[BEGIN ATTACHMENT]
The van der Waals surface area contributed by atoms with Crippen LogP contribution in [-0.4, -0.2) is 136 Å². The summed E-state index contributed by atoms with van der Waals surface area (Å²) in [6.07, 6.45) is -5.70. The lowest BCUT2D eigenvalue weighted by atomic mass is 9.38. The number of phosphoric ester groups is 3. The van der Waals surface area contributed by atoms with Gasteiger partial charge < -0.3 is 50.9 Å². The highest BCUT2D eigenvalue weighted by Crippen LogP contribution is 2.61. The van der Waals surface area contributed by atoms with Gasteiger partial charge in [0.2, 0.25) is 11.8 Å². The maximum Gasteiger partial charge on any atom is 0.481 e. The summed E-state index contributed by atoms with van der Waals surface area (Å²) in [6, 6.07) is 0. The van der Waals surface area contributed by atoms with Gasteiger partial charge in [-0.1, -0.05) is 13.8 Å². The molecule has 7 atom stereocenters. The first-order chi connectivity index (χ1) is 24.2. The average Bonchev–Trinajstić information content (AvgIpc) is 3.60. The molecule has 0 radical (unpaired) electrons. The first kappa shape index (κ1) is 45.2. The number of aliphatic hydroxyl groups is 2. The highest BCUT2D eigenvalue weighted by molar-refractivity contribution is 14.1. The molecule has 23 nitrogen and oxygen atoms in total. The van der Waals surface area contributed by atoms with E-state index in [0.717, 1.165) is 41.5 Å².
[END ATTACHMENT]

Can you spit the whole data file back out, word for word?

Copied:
The van der Waals surface area contributed by atoms with Crippen LogP contribution in [-0.4, -0.2) is 136 Å². The summed E-state index contributed by atoms with van der Waals surface area (Å²) in [6.07, 6.45) is -5.70. The lowest BCUT2D eigenvalue weighted by atomic mass is 9.38. The number of phosphoric ester groups is 3. The van der Waals surface area contributed by atoms with Gasteiger partial charge < -0.3 is 50.9 Å². The highest BCUT2D eigenvalue weighted by Crippen LogP contribution is 2.61. The van der Waals surface area contributed by atoms with Gasteiger partial charge in [0.2, 0.25) is 11.8 Å². The maximum Gasteiger partial charge on any atom is 0.481 e. The summed E-state index contributed by atoms with van der Waals surface area (Å²) in [6, 6.07) is 0. The van der Waals surface area contributed by atoms with Gasteiger partial charge in [-0.1, -0.05) is 13.8 Å². The molecule has 7 atom stereocenters. The first-order chi connectivity index (χ1) is 24.2. The average Bonchev–Trinajstić information content (AvgIpc) is 3.60. The molecule has 0 radical (unpaired) electrons. The first kappa shape index (κ1) is 45.2. The number of aliphatic hydroxyl groups is 2. The highest BCUT2D eigenvalue weighted by molar-refractivity contribution is 14.1. The molecule has 23 nitrogen and oxygen atoms in total. The van der Waals surface area contributed by atoms with E-state index in [0.717, 1.165) is 41.5 Å².